The Man Who Married His Mother-in-Law, 1904

From the Belfast Weekly News, 12 May 1904:

“The trial of James Thompson for having married his mother-in-law took place on 10th inst, in the Recorder’s Court, Dublin.  Mr Bushe KC, who prosecuted, stated the case for the Crown.  He said in 1896 the prisoner on 2nd June married a girl of the name of Tully.  She died in 1899, and he was once more free to marry.  But, of course, his wife being dead, he was not at liberty, under the law, to marry certain relations of hers who were surviving.  For instance, he could not marry his deceased wife’s daughter by a previous marriage, he could not marry his deceased wife’s sister, nor could he marry the mother of his deceased wife.  This man formed the intention of marrying his deceased wife’s mother.  He knew that such a marriage as that could not take place legally, or, if he did not, he should have known. Notwithstanding that he made a declaration and signed a document which set out that there was no impediment between him and the woman whom he desired to marry.

Mrs Jane Millar deposed to the marriage.  On cross-examination she said sailors make the very best of husbands.  Her own husband was a sailor.

Mr O’Mahony (for the defendant) – ‘They say sailors have a wife in every port.’

Mrs Millar – Don’t you believe a word of it.  Sailors are all right.

Mrs Tully, or, as she called herself, Mrs Thompson, was then examined.  Speaking in a strong Scotch accent, she said she saw nothing wrong in marrying Jim – not a bit of harm in that.  Jim was a ‘guid mon,’ a sober mon and a ‘keerect mon.’

‘What kind of husband did he turn out to be?’ asked Mr O’Mahony.  – ‘The very best of husbands. (Laughter).  He only stayed half an hour after we being married, and off he went to sea. (Roars of Laughter).

‘He didn’t even wait for a cup of tea?’ – ‘He did not even do that, then.’ (More laughter)

‘The kettle wasn’t boiling, I suppose?’ – Well now, there wasn’t even time to boil the kettle for a cup of tea.

The Recorder – He must have been in a terrible hurry to get away (Laughter).

Mr O’Mahony – He wanted to get out of hot water, my Lord (Renewed laughter).

Detective Ahern said Thompson seemed surprised when arrested.  He remarked, ‘Many a man is sent to jail for beating his mother-in-law, but this is the first time I ever heard of a man being arrested for marrying his mother-in-law’ (loud laughter) – and the sailor looked very happy with his new bride in their little home.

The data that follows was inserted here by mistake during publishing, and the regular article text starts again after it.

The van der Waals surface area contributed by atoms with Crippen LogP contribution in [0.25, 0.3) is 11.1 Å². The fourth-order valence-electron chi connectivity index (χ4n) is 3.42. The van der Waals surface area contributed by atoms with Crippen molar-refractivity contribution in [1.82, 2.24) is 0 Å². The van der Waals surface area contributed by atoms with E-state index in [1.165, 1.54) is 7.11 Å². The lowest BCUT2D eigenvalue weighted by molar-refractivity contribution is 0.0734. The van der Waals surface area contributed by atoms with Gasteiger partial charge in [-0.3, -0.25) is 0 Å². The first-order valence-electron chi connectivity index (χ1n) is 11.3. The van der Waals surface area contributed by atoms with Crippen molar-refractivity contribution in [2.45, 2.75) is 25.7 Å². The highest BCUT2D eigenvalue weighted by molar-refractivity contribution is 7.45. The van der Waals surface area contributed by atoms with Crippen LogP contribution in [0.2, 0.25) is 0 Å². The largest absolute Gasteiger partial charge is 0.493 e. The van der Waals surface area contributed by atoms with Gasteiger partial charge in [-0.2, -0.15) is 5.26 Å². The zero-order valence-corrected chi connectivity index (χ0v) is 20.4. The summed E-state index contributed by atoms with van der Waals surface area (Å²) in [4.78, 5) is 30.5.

Mr O’Mahony addressed the jury on his client’s behalf.  He said the situation brought to mind the words of the poet –

‘Twas talk in the morning, at night it was jaw

All on account of my mother-in-law’ 

(Laughter.) James Thompson did what no other man would think of doing.  He did it with pride and in the best of good faith.  He was a sailor, and about to leave to undertake a long voyage.  Before going on that voyage, he married his mother in law, who was a Dundee woman, as he was a Dundee man.  He had some property, and if he were drowned at sea no one could get that property except his widow or children.  He had no children, and in taking his mother-in-law – for whom he had a strong affection – as his wife, he was doing what he thought would be a good thing for all concerned.  It was a sailor’s idea of how things ought to be done (Laughter.)  Unfortunately for himself, his voyage of matrimony was made rough for him by the squalls of legal authority.  His barque struck upon the hidden rocks of the legislature, and now he was stranded not in a hospitable shelter, but was tight bound in a dock awaiting to be discharged. (Laughter.)  

And the little mother-in-law, when she came up she told the jury she was perfectly contented with her good sailor husband. (Laughter.) But each was perplexed to know what were their relations to one another.  What relation was he to his deceased wife’s sister he had married his mother-in-law – (loud laughter) – and what relation was his deceased wife’s mother to his step-daughter now that he has made his mother-in-law his wife? (Roars of laughter.)

The Recorder – I give it up.  There’s one thing to be certain, you must have a wife before you can marry a mother-in-law.  (Laughter.)

The Recorder, summing up, said if the jury were satisfied that Thompson made the declaration and entered into the marriage without knowing that he was committing an offence, they ought to acquit him.

The jury found that the accused had made a false declaration, but that he did not believe there was any impediment to his marriage.   The Recorder said that was a verdict of acquittal, and he ordered Thompson to be discharged.”

According to another report, the happy couple left the court hand-in-hand. So unusual to read any case – never mind a criminal one – so joyous and happy throughout! Mr O’Mahony must have put a lot of work into his entertaining closing submissions! 

It sounds like Mr Thompson wanted to pass on the benefit of a life insurance policy.

The prohibition on marrying one’s deceased (or divorced) wife’s mother continues today, though hopefully the alternative practice of beating them is less prevalent today than in Edwardian times!

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Author: Ruth Cannon BL

Irish barrister sharing the history of the Four Courts, Dublin, Ireland, and other Irish courts.

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